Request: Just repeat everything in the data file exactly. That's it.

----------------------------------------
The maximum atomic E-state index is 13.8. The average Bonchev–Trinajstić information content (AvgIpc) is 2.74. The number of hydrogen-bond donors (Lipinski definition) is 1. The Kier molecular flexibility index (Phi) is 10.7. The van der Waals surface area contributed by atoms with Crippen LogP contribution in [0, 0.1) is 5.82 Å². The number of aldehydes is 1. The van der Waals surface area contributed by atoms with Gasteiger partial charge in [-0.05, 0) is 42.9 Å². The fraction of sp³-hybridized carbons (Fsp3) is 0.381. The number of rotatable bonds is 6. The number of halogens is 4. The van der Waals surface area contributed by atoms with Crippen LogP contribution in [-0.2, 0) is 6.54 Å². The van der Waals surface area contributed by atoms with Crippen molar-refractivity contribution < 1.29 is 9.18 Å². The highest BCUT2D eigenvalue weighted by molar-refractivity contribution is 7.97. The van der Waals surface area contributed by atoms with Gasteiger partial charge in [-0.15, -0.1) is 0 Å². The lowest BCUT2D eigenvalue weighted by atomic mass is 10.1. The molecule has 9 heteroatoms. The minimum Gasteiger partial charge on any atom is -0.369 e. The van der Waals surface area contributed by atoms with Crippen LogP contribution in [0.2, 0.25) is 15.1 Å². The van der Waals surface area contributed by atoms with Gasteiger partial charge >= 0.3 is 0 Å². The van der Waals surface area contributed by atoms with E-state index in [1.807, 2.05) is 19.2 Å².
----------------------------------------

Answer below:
The maximum atomic E-state index is 13.8. The average Bonchev–Trinajstić information content (AvgIpc) is 2.74. The number of hydrogen-bond donors (Lipinski definition) is 1. The Kier molecular flexibility index (Phi) is 10.7. The van der Waals surface area contributed by atoms with Crippen LogP contribution in [0, 0.1) is 5.82 Å². The number of aldehydes is 1. The van der Waals surface area contributed by atoms with Gasteiger partial charge in [-0.05, 0) is 42.9 Å². The fraction of sp³-hybridized carbons (Fsp3) is 0.381. The number of rotatable bonds is 6. The number of halogens is 4. The van der Waals surface area contributed by atoms with Crippen LogP contribution in [-0.2, 0) is 6.54 Å². The van der Waals surface area contributed by atoms with Crippen molar-refractivity contribution < 1.29 is 9.18 Å². The highest BCUT2D eigenvalue weighted by molar-refractivity contribution is 7.97. The van der Waals surface area contributed by atoms with Gasteiger partial charge in [-0.15, -0.1) is 0 Å². The lowest BCUT2D eigenvalue weighted by atomic mass is 10.1. The molecule has 9 heteroatoms. The minimum Gasteiger partial charge on any atom is -0.369 e. The van der Waals surface area contributed by atoms with Crippen LogP contribution in [0.2, 0.25) is 15.1 Å². The van der Waals surface area contributed by atoms with Gasteiger partial charge >= 0.3 is 0 Å². The van der Waals surface area contributed by atoms with E-state index in [1.807, 2.05) is 19.2 Å².